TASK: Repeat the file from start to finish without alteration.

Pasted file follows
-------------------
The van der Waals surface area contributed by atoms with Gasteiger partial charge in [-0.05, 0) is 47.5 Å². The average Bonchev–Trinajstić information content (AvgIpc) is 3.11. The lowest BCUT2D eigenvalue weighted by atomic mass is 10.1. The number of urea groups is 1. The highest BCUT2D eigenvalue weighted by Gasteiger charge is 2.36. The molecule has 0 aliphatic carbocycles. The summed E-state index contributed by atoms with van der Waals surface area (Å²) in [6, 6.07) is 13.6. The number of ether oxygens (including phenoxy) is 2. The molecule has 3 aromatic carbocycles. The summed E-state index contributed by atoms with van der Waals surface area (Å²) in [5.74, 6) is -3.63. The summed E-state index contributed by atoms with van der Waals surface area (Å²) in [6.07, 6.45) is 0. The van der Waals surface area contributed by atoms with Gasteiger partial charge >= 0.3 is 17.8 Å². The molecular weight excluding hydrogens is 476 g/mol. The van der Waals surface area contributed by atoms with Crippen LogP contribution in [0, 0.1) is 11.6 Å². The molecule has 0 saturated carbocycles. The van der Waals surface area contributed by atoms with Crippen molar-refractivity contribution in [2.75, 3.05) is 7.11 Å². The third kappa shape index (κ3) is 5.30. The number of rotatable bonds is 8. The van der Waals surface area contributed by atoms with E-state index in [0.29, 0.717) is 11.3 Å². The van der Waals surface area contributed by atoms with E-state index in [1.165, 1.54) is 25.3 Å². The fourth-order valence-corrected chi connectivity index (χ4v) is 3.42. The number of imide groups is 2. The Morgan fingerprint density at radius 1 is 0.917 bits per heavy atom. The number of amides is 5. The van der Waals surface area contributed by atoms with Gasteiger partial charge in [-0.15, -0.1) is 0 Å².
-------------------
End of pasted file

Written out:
The van der Waals surface area contributed by atoms with Gasteiger partial charge in [-0.05, 0) is 47.5 Å². The average Bonchev–Trinajstić information content (AvgIpc) is 3.11. The lowest BCUT2D eigenvalue weighted by atomic mass is 10.1. The number of urea groups is 1. The highest BCUT2D eigenvalue weighted by Gasteiger charge is 2.36. The molecule has 0 aliphatic carbocycles. The summed E-state index contributed by atoms with van der Waals surface area (Å²) in [6, 6.07) is 13.6. The number of ether oxygens (including phenoxy) is 2. The molecule has 3 aromatic carbocycles. The summed E-state index contributed by atoms with van der Waals surface area (Å²) in [5.74, 6) is -3.63. The summed E-state index contributed by atoms with van der Waals surface area (Å²) in [6.07, 6.45) is 0. The van der Waals surface area contributed by atoms with Gasteiger partial charge >= 0.3 is 17.8 Å². The molecular weight excluding hydrogens is 476 g/mol. The van der Waals surface area contributed by atoms with Crippen LogP contribution in [0, 0.1) is 11.6 Å². The molecule has 0 saturated carbocycles. The van der Waals surface area contributed by atoms with Crippen molar-refractivity contribution in [2.75, 3.05) is 7.11 Å². The third kappa shape index (κ3) is 5.30. The number of rotatable bonds is 8. The van der Waals surface area contributed by atoms with E-state index in [0.29, 0.717) is 11.3 Å². The van der Waals surface area contributed by atoms with E-state index in [1.165, 1.54) is 25.3 Å². The fourth-order valence-corrected chi connectivity index (χ4v) is 3.42. The number of imide groups is 2. The Morgan fingerprint density at radius 1 is 0.917 bits per heavy atom. The number of amides is 5. The van der Waals surface area contributed by atoms with Gasteiger partial charge in [-0.15, -0.1) is 0 Å².